Using the rate equation to find out the rate just means that the data that is known needs to be plugged into the equation. It is often k that needs to be worked out find using known data to find out the rate of another repeat within the experiment. This is just done be rearranging the rate equation.


The rate constant (k) is dependent on temperature. Therefore, the number calculated will only be the rate constant for the reaction carried out at that temperature. 

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Zero Order Graphs

The typical shape of a zero order concentration against time graph. 


The typical shape of a zero order rate against concentration graph. 

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First Order Graphs

The typical shape of a first order concentration against time graph. 


The typical shape of a first order rate against concentration graph. 

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Second Order Graphs

The typical shape of a second order concentration against time graph.


The typical shape of a second order rate against concentration graph.


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Catalysts speed up a reaction by offering an alternative pathway with a lower activation energy. 

Activation energy- the lowest amount of energy that a molecule has to have in order for the reaction to take place. The higher it is the slower or less likely the reaction. 

There are two different types of catalyst. homogeneous catalysts and heterogeneous catalysts.

Homogenous catalysts are in the same phase as the reactants. Such as a liquid catalysts in with liquid reactants or a gas catalyst with gas reactants.

Heterogeneous catalysts are in different phase to the reactants. Such as a solid catalyst being used with gases. They are most frequently transittion metals and the reacting materials are usually absorbed onto the surface of the catalyst to give a large surface area and miximise the rate of reaction.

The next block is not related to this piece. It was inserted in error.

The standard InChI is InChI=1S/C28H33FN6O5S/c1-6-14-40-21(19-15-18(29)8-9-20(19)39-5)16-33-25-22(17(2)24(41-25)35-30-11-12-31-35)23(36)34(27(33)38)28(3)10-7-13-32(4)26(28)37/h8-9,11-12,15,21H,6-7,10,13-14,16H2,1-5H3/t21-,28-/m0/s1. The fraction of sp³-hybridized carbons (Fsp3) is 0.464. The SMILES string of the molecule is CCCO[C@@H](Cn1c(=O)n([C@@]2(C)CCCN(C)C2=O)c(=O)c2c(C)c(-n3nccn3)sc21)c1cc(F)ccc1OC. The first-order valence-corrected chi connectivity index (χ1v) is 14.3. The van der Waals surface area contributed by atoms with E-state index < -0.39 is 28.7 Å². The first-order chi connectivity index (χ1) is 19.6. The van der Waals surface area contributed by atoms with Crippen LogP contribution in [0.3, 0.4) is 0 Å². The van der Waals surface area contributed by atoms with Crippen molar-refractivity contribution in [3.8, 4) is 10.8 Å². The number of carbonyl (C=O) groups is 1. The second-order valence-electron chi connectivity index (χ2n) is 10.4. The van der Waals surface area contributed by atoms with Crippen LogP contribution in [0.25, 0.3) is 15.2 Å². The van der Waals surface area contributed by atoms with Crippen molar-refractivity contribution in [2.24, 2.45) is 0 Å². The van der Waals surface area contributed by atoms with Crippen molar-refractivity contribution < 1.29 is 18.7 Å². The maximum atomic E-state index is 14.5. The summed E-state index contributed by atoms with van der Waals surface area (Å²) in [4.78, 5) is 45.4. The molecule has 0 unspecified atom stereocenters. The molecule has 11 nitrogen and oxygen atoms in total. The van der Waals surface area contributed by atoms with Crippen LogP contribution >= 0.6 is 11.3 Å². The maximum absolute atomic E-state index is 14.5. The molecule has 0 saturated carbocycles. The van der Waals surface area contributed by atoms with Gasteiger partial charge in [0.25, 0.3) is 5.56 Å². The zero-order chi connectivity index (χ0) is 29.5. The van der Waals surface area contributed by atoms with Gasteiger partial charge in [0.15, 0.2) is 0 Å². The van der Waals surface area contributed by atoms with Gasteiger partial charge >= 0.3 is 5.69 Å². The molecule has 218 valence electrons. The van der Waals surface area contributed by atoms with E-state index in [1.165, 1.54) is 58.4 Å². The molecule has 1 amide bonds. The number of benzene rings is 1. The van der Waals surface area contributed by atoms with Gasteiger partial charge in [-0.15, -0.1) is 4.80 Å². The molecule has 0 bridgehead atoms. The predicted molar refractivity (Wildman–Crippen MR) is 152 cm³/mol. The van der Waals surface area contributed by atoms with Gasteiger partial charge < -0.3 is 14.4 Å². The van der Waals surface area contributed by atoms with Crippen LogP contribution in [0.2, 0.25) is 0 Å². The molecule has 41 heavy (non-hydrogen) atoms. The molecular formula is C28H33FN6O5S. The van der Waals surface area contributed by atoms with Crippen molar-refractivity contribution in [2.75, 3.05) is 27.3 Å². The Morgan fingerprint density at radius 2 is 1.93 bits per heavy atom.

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Activation Energy

Activation energy- the lowest amount of energy that a molecule has to have in order for the reaction to take place. The higher it is the slower or less likely the reaction. 

Using kinetic theory and the probability theory the amount of molecules with a greater amount of energy than the activation energy can be shown. It is given by eEa/RT, where R is the gas constant, T is the absolute temperature and e is the exponential constant. 

Therefore, at a given temperature: 

Rate of reaction is equal to eEa/RT or it can be written as k=AeEa/RTas k is the rate constant. The A is Arrhenius constant. This applies natural logarithms. In k= -(Ea/R) + a constant.

A straight line can be represented by y= mx + c. So plotting a graph of In k (y) against 1/T (x) gives a straight graph whose gradient (m) is -(Ea/R). From this value you can work out the Ea using the R value of 8.314KJ-1mol-1. 

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Calculating Units

Using the rate equation the units of each component are put in and then cancled out in order to get the final units of the answer from the equation. 


k= rate/[A]2[B]

moldm-3S-1/(moldm-3)2 moldm-3

The moldm-3 on the top and the bottom cancel each other out so they are removed. 


The bottom is squared to get rid of the brackets


The bottom is then divided by itself to put it on top of the equation to give the final units.